Commenting on the figures, Robert Gardner, Nationwide’s Chief Economist, said:
“UK house prices declined for the fourth time in five months in July, with prices falling by 0.7%. This pushed the annual pace of price growth down to -2.6%, from -1.5% in June – the weakest outturn since August 2009.
The weaker price trend observed in recent quarters is unsurprising, given the disappointing performance of the wider economy. Data released last week revealed that the UK recession intensified in the three months to July, with the economy contracting by 0.7% q/q. This disappointing outturn can be only partly explained by unusually wet weather and the impact of an extra bank holiday during the quarter. Indeed, the UK economy has contracted by 1.4% over the past nine months, and is now 4.5 percentage points smaller than it was in Q1 2008.”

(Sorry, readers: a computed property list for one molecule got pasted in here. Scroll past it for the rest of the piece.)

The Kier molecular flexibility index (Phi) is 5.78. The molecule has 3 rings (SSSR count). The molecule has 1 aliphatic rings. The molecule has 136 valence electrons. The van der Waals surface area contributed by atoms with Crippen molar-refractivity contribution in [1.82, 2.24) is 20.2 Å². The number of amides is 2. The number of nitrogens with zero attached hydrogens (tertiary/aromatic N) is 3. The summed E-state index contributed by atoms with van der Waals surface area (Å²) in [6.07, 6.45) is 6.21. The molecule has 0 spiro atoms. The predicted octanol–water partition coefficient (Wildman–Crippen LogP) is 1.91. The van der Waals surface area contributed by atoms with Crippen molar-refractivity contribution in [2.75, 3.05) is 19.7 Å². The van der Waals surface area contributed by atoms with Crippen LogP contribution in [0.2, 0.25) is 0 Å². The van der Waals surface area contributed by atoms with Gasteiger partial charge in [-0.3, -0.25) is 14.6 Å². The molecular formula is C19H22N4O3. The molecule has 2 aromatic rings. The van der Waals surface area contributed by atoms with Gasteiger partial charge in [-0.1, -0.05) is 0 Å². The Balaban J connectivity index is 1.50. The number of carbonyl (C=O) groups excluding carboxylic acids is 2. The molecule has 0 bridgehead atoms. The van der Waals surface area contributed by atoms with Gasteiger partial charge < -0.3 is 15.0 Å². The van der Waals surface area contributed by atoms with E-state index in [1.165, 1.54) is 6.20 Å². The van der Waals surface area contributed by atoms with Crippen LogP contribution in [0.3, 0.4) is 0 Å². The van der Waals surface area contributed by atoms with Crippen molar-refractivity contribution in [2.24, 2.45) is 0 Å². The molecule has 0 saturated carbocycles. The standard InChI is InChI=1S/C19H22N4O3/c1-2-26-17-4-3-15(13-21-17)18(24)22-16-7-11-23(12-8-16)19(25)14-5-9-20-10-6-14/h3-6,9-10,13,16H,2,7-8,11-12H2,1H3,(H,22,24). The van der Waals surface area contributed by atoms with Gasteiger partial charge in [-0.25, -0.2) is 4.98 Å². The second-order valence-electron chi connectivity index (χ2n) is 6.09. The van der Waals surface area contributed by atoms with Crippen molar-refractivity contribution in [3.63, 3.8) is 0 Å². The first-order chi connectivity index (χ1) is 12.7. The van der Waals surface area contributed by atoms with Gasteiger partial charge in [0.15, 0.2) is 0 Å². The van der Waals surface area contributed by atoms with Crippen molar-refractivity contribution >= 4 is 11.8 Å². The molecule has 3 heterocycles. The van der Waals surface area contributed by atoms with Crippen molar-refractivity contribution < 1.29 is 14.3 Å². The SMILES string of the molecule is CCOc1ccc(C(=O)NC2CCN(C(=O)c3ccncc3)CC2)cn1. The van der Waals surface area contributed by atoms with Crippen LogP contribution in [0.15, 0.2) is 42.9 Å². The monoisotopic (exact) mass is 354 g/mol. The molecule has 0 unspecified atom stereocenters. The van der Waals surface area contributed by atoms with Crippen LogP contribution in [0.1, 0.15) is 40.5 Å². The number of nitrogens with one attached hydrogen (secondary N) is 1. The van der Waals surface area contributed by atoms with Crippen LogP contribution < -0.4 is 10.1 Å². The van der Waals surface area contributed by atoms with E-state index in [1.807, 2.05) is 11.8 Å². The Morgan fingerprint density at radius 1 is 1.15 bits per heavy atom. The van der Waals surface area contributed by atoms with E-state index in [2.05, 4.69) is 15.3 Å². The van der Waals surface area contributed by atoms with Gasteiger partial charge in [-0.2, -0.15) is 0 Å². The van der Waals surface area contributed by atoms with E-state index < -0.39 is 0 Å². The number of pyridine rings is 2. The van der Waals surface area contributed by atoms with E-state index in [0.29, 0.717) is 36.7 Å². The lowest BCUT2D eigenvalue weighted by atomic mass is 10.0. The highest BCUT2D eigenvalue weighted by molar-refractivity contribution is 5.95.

Paul Hunt, managing director of Phoebus Software said:
“It’s very easy to point the finger and blame the fall in house prices on banks and building societies not lending enough. But these figures don’t reflect that. When Britain entered the recession at the end of last year, the macro-economic situation was bleak. Since then it has gone from bad to worse as the economy shrank more than expected in the second quarter of this year. That is subduing house prices. Public spending cuts have added to the underlying pressure. On top of that, the bad weather coupled with the extra bank holiday in June kept buyers at home when they would normally have been making competing offers on properties to buy, driving up prices. If it wasn’t for lenders’ commitment to the mortgage and housing markets – illustrated recently by innovative new products and low rates – we’d be in much worse trouble. And in the coming months there is hope the Funding for Lending scheme, starting today, will facilitate banks and building societies in offering even more loans at cheaper rates.”
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